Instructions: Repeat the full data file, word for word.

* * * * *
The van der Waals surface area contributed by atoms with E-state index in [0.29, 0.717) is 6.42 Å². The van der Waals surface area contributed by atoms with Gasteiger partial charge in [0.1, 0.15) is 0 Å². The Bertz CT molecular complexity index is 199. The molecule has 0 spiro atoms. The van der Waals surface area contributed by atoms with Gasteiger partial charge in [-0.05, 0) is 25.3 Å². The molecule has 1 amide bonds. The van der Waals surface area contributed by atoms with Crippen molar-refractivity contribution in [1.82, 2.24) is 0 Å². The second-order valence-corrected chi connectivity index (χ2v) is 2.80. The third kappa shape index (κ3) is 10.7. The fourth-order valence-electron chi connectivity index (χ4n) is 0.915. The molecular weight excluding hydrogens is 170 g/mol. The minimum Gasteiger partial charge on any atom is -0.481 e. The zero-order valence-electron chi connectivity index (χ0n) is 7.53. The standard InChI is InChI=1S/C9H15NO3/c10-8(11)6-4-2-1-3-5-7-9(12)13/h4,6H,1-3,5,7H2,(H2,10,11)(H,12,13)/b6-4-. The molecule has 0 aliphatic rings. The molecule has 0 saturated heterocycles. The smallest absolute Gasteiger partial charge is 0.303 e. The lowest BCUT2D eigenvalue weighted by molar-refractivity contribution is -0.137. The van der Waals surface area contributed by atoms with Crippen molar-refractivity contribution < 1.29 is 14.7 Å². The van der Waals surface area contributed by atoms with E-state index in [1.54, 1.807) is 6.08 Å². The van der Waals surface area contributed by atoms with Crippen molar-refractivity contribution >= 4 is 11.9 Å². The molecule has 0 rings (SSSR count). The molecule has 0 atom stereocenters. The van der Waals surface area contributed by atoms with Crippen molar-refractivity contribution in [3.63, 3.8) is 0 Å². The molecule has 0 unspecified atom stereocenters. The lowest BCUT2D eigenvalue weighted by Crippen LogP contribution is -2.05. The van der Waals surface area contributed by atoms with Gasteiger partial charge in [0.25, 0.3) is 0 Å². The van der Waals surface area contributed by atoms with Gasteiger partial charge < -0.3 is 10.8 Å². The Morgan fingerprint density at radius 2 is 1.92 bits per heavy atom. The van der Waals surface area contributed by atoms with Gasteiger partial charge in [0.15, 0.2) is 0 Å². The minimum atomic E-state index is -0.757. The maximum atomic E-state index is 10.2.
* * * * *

The van der Waals surface area contributed by atoms with E-state index in [0.29, 0.717) is 6.42 Å². The van der Waals surface area contributed by atoms with Gasteiger partial charge in [0.1, 0.15) is 0 Å². The Bertz CT molecular complexity index is 199. The molecule has 0 spiro atoms. The van der Waals surface area contributed by atoms with Gasteiger partial charge in [-0.05, 0) is 25.3 Å². The molecule has 1 amide bonds. The van der Waals surface area contributed by atoms with Crippen molar-refractivity contribution in [1.82, 2.24) is 0 Å². The second-order valence-corrected chi connectivity index (χ2v) is 2.80. The third kappa shape index (κ3) is 10.7. The fourth-order valence-electron chi connectivity index (χ4n) is 0.915. The molecular weight excluding hydrogens is 170 g/mol. The minimum Gasteiger partial charge on any atom is -0.481 e. The zero-order valence-electron chi connectivity index (χ0n) is 7.53. The standard InChI is InChI=1S/C9H15NO3/c10-8(11)6-4-2-1-3-5-7-9(12)13/h4,6H,1-3,5,7H2,(H2,10,11)(H,12,13)/b6-4-. The molecule has 0 aliphatic rings. The molecule has 0 saturated heterocycles. The smallest absolute Gasteiger partial charge is 0.303 e. The lowest BCUT2D eigenvalue weighted by molar-refractivity contribution is -0.137. The van der Waals surface area contributed by atoms with Crippen molar-refractivity contribution < 1.29 is 14.7 Å². The van der Waals surface area contributed by atoms with E-state index in [1.54, 1.807) is 6.08 Å². The van der Waals surface area contributed by atoms with Crippen molar-refractivity contribution >= 4 is 11.9 Å². The molecule has 0 rings (SSSR count). The molecule has 0 atom stereocenters. The van der Waals surface area contributed by atoms with Crippen molar-refractivity contribution in [3.63, 3.8) is 0 Å². The molecule has 0 unspecified atom stereocenters. The lowest BCUT2D eigenvalue weighted by Crippen LogP contribution is -2.05. The van der Waals surface area contributed by atoms with Gasteiger partial charge in [0.25, 0.3) is 0 Å². The van der Waals surface area contributed by atoms with Gasteiger partial charge < -0.3 is 10.8 Å². The Morgan fingerprint density at radius 2 is 1.92 bits per heavy atom. The van der Waals surface area contributed by atoms with Gasteiger partial charge in [0.15, 0.2) is 0 Å². The minimum atomic E-state index is -0.757. The maximum atomic E-state index is 10.2.